The Duchess of Sussex has taken steps to prevent the Mail Online and the Mail on Sunday from naming five of her friends in court, in her case against Associated Newspapers Ltd (ANL). A source close to Meghan has confirmed that she has filed an application to ask the court to ensure that the names contained in the confidential filing are kept confidential.
The Duchess is suing Associated Newspapers, publisher of the two titles and MailOnline, over articles which featured parts of a "private and confidential" letter from the Duchess to her estranged father, Thomas Markle.
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The five close friends of the duchess were interviewed but not named in a PEOPLE magazine article - something Meghan says she was not involved with.
As part of Thursday's court filing, the Duchess of Sussex provided a witness statement, in which she says: "Associated Newspapers, the owner of The Daily Mail and the Mail on Sunday, is threatening to publish the names of five women - five private citizens - who made a choice on their own to speak anonymously with a US media outlet more than a year ago, to defend me from the bullying behaviour of Britain's tabloid media.
"These five women are not on trial, and nor am I. The publisher of the Mail on Sunday is the one on trial. It is this publisher that acted unlawfully and is attempting to evade accountability; to create a circus and distract from the point of this case - that the Mail on Sunday unlawfully published my private letter.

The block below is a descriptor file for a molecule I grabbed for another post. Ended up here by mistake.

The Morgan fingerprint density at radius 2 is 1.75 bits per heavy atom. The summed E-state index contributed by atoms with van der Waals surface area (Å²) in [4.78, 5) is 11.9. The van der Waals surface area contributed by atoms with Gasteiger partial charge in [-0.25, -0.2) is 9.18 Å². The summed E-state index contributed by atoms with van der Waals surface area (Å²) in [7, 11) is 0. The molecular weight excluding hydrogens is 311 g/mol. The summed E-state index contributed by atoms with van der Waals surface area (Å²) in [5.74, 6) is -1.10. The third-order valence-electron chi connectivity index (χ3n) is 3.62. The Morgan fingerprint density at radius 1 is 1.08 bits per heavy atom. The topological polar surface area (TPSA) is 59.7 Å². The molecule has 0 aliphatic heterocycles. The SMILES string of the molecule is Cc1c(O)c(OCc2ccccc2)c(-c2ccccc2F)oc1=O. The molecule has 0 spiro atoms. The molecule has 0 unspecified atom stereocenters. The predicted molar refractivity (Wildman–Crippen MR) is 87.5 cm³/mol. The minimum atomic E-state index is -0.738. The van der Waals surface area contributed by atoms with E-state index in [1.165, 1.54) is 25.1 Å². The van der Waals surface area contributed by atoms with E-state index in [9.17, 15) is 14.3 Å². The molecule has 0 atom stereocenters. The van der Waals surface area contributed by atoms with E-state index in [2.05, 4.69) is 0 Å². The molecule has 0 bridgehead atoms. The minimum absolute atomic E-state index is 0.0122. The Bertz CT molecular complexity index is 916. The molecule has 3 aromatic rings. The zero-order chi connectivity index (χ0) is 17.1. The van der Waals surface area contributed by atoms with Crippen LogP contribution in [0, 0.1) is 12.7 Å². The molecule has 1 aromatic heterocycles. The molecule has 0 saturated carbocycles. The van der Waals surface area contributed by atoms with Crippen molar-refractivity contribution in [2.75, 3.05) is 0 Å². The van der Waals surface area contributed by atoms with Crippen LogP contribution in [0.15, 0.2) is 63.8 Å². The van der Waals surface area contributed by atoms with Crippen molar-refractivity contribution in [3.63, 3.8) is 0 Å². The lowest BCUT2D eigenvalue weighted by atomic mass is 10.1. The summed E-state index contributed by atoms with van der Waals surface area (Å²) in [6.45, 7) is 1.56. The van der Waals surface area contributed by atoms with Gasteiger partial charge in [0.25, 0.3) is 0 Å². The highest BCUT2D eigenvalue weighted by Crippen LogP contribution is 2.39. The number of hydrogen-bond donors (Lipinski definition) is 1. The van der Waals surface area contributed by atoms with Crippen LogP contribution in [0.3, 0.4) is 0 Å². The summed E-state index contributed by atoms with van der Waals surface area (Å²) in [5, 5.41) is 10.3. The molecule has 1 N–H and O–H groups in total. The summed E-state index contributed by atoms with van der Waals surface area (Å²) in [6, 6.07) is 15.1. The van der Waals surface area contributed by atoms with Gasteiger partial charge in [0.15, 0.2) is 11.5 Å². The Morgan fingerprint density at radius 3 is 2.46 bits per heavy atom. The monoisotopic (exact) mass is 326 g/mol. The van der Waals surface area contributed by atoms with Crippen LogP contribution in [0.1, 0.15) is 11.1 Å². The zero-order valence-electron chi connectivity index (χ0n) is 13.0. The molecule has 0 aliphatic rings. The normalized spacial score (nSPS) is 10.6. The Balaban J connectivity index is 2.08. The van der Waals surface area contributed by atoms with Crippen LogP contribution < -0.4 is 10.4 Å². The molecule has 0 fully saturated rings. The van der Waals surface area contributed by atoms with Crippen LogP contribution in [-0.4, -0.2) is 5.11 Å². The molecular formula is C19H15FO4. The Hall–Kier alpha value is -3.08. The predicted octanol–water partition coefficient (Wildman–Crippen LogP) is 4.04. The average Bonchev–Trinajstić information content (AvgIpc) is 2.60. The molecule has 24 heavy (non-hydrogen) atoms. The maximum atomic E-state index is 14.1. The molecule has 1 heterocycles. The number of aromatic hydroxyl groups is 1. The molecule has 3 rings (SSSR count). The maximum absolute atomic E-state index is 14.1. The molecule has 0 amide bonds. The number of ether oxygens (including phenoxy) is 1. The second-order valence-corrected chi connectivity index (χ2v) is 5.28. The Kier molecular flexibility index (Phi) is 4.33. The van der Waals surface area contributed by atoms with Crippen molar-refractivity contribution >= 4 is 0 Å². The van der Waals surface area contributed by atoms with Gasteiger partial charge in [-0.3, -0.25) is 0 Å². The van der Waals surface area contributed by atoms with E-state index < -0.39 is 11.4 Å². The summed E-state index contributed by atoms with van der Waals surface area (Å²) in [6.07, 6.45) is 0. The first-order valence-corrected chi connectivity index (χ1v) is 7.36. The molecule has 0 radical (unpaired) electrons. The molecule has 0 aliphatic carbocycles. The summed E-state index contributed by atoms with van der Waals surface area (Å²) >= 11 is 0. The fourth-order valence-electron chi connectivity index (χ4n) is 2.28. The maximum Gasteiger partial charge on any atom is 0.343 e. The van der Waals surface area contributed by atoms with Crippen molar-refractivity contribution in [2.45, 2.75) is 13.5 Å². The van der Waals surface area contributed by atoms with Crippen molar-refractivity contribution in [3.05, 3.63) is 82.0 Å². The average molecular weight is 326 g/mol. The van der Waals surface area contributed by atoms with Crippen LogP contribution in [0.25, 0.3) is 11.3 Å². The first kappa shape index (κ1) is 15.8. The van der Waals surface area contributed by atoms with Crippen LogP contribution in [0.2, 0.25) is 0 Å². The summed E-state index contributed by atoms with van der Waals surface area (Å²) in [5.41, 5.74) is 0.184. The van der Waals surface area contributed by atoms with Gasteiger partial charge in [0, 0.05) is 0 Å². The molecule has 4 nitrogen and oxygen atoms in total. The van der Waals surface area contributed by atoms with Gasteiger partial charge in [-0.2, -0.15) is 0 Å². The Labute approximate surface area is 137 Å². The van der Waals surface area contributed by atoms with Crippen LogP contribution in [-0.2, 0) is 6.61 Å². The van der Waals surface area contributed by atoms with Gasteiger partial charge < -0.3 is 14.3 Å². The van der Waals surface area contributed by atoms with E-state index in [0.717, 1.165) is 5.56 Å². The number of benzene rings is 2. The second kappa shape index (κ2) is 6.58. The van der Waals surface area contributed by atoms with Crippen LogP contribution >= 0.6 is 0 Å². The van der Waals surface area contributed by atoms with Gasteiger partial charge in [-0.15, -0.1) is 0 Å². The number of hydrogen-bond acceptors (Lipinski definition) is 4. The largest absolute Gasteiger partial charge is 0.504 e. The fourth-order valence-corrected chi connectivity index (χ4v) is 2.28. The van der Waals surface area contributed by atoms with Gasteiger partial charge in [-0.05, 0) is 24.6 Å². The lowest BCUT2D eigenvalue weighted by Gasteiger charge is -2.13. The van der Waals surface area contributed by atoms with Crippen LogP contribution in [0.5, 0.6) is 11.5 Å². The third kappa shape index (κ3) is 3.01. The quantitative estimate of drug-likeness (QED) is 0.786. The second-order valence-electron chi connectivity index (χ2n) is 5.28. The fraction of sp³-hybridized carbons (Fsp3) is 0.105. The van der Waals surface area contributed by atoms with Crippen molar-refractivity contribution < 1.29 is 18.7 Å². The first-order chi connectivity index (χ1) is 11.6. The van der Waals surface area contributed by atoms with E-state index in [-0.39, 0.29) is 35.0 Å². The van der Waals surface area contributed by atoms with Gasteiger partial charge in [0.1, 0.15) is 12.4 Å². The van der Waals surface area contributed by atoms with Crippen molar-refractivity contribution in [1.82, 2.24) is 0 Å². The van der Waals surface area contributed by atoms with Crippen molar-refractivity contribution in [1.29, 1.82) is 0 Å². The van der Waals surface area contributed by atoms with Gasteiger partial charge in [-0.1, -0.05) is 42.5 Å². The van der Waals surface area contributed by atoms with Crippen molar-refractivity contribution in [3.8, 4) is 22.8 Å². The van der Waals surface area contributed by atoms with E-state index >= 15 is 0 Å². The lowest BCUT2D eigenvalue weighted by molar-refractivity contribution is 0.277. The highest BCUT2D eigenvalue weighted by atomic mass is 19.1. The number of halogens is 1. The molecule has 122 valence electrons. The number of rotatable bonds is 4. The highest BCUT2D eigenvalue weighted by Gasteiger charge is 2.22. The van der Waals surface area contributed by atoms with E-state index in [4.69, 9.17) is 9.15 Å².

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Meghan has filed an application to the court
"Each of these women is a private citizen, young mother, and each has a basic right to privacy. Both the Mail on Sunday and the court system have their names on a confidential schedule, but for the Mail on Sunday to expose them in the public domain for no reason other than clickbait and commercial gain is vicious and poses a threat to their emotional and mental wellbeing.
"The Mail on Sunday is playing a media game with real lives.
"I respectfully ask the court to treat this legal matter with the sensitivity it deserves, and to prevent the publisher of the Mail on Sunday from breaking precedent and abusing the legal process by identifying these anonymous individuals - a privilege that these newspapers in fact rely upon to protect their own unnamed sources."
A Mail on Sunday spokesman said: "To set the record straight, The Mail on Sunday had absolutely no intention of publishing the identities of the five friends this weekend. But their evidence is at the heart of the case and we see no reason why their identities should be kept secret. That is why we told the Duchess's lawyers last week that the question of their confidentiality should be properly considered by the court."
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